Objectives: This article aimed to review all literature on drought and vector-borne disease to enable an assessment of the possible impact of drought on the changing risk of vector-borne diseases in the UK. Study design: A systematic literature review was performed. Methods: Using a search strategy developed from a combination of terms for drought and selected outcomes, the authors systematically reviewed all available literature from 1990 to 2012 on the impact of drought on vector-borne diseases. The following databases were searched: PubMed, Web of Science, and EMBASE. After reviewing the abstracts, 38 articles were found to fit the inclusion and exclusion criteria. Results: Evidence found drought followed by re-wetting can have a substantial effect on water table levels, vegetation, and aquatic predators; all factors which influence mosquito populations. Several studies found an association between a drought during the previous year and West Nile virus incidence. Urban mosquito vectors of dengue virus and chikungunya virus are adaptable by nature and are able to exploit a multitude of additional aquatic habitats created as a response to drought (i.e. water storage containers). Tick populations are likely to be negatively affected by drought as they are dependent upon high levels of humidity and soil moisture. Conclusions: Further research is needed to identify public health interventions and environmental control measures for an invasive mosquito problem or arthropod-borne disease outbreak in the UK. © 2013 The Royal Society for Public Health.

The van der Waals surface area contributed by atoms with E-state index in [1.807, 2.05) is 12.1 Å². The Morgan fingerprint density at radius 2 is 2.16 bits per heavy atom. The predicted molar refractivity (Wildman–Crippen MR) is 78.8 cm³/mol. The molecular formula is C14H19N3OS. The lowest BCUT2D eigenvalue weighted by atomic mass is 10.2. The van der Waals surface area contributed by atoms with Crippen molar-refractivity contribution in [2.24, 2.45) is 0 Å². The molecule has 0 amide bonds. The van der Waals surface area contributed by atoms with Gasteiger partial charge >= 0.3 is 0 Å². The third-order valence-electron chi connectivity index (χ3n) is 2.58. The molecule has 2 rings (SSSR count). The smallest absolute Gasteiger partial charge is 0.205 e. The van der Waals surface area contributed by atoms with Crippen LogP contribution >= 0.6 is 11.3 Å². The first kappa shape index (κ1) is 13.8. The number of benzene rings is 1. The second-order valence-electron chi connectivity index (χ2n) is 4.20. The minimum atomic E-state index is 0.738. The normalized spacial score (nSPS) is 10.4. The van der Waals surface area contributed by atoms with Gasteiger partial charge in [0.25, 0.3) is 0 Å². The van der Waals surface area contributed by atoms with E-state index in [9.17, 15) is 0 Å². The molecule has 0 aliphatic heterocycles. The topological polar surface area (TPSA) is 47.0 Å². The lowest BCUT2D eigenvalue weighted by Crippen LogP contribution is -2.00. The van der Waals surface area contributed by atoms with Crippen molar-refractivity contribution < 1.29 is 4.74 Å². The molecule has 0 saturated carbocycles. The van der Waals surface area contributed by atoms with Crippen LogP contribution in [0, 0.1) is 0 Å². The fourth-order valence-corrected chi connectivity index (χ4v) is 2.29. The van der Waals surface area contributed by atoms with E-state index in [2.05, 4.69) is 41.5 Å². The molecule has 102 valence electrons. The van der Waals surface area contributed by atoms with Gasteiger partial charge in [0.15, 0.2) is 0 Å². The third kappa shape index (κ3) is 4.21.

Brown, L., Medlock, J., & Murray, V. (2014, January). Impact of drought on vector-borne diseases - how does one manage the risk? Public Health. https://doi.org/10.1016/j.puhe.2013.09.006